Halting Games

The halting problem

Turing, ^^Halting_problem^^

A programme to determine whether an arbitrary algorithm will eventually halt in a finite time

Finite and infinite games

There are at least two kinds of games: finite and infinite. A finite game is played for the purpose of winning, an infinite game for the purpose of continuing the play. Finite games are those instrumental activities - from sports to politics to wars - in which the participants obey rules, recognize boundaries and announce winners and losers. The infinite game - there is only one - includes any authentic interaction, from touching to culture, that changes rules, plays with boundaries and exists solely for the purpose of continuing the game. A finite player seeks power; the infinite one displays self-sufficient strength. Finite games are theatrical, necessitating an audience; infinite ones are dramatic, involving participants...


In literature

re: finite games being "theatrical", requiring "audiences" vs infinite games being "dramatic", involving "participants"

tl;dr: novel ~ finite game, epic ~ infinite game

The differences between Updike’s views and mine have an important bearing on some of the aspects of the Anthropocene that I have been addressing here, so it is best to let him speak for himself. Here is what he had to say about Cities of Salt: ‘It is unfortunate, given the epic potential of his topic, that Mr. Munif . . . appears to be . . . insufficiently Westernized to produce a narrative that feels much like what we call a novel. His voice is that of a campfire explainer; his characters are rarely fixed in our minds by a face or a manner or a developed motivation; no central figure develops enough reality to attract our sympathetic interest; and, this being the first third of a trilogy, what intelligible conflicts and possibilities do emerge remain serenely unresolved. There is almost none of that sense of individual moral adventure—of the evolving individual in varied and roughly equal battle with a world of circumstance—which since “Don Quixote” and “Robinson Crusoe,” has distinguished the novel from the fable and the chronicle; “Cities of Salt” is concerned, instead, with men in the aggregate.’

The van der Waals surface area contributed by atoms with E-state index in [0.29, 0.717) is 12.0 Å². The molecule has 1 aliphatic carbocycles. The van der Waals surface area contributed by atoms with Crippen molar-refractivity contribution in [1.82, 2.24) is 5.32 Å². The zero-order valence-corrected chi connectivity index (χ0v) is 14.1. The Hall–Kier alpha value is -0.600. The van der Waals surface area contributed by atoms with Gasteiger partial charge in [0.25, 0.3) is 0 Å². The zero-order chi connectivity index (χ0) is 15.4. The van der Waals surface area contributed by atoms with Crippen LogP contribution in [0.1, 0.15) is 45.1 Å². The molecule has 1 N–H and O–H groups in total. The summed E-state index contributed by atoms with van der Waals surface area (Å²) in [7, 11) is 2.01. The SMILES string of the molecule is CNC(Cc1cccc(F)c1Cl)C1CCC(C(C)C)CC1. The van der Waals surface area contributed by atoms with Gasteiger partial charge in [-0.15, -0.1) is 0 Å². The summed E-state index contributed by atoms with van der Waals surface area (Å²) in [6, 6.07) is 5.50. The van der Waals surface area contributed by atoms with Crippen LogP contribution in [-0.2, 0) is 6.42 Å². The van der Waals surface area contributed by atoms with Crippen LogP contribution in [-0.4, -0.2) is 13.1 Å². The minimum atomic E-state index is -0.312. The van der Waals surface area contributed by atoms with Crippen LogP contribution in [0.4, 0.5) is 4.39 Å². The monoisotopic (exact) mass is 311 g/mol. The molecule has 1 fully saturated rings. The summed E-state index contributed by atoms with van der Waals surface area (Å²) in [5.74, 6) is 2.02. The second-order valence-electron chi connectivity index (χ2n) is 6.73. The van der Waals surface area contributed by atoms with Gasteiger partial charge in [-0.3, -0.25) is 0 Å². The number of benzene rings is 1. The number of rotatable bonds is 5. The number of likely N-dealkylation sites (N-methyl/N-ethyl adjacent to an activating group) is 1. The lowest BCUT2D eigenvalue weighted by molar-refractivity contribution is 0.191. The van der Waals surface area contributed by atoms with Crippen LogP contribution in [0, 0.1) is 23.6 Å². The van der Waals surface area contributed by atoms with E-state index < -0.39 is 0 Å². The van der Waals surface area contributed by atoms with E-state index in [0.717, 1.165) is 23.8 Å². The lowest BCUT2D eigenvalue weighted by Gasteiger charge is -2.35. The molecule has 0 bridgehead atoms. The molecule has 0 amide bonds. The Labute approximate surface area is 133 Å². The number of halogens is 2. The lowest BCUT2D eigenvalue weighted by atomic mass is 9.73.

In other words, what is banished from the territory of the novel is precisely the collective.

great-derangementch. 17

orality-literacy #novel

Games vs Play


Varoufakis as Greek Finance Minister

tl;dr: Varoufakis: Game theory no use in irl negotiations over Greek economy, even though I taught it, because rules have to be changed

Game theorists analyze negotiations as if they were split-a-pie games involving selfish players. Because I spent many years during my previous life as an academic researching game theory, some commentators rushed to presume that as Greece’s new finance minister I was busily devising bluffs, stratagems and outside options, struggling to improve upon a weak hand.

Nothing could be further from the truth.

If anything, my game-theory background convinced me that it would be pure folly to think of the current deliberations between Greece and our partners as a bargaining game to be won or lost via bluffs and tactical subterfuge. The trouble with game theory, as I used to tell my students, is that it takes for granted the players’ motives. In poker or blackjack this assumption is unproblematic. But in the current deliberations between our European partners and Greece’s new government, the whole point is to forge new motives. To fashion a fresh mind-set that transcends national divides, dissolves the creditor-debtor distinction in favor of a pan-European perspective, and places the common European good above petty politics, dogma that proves toxic if universalized, and an us-versus-them mind-set.

NYTimes Opinion | Yanis Varoufakis: No Time for Games in Europe


utopia-of-rules Graeber, David. 2015. The Utopia of Rules: On Technology, Stupidity, and the Secret Joys of Bureaucracy. Melville House Publishing. ↩︎ 1

great-derangement Ghosh, Amitav. The Great Derangement: Climate Change and the Unthinkable. ↩︎ 1

fin-inf-games Carse, James P. Finite and Infinite Games. ↩︎ 1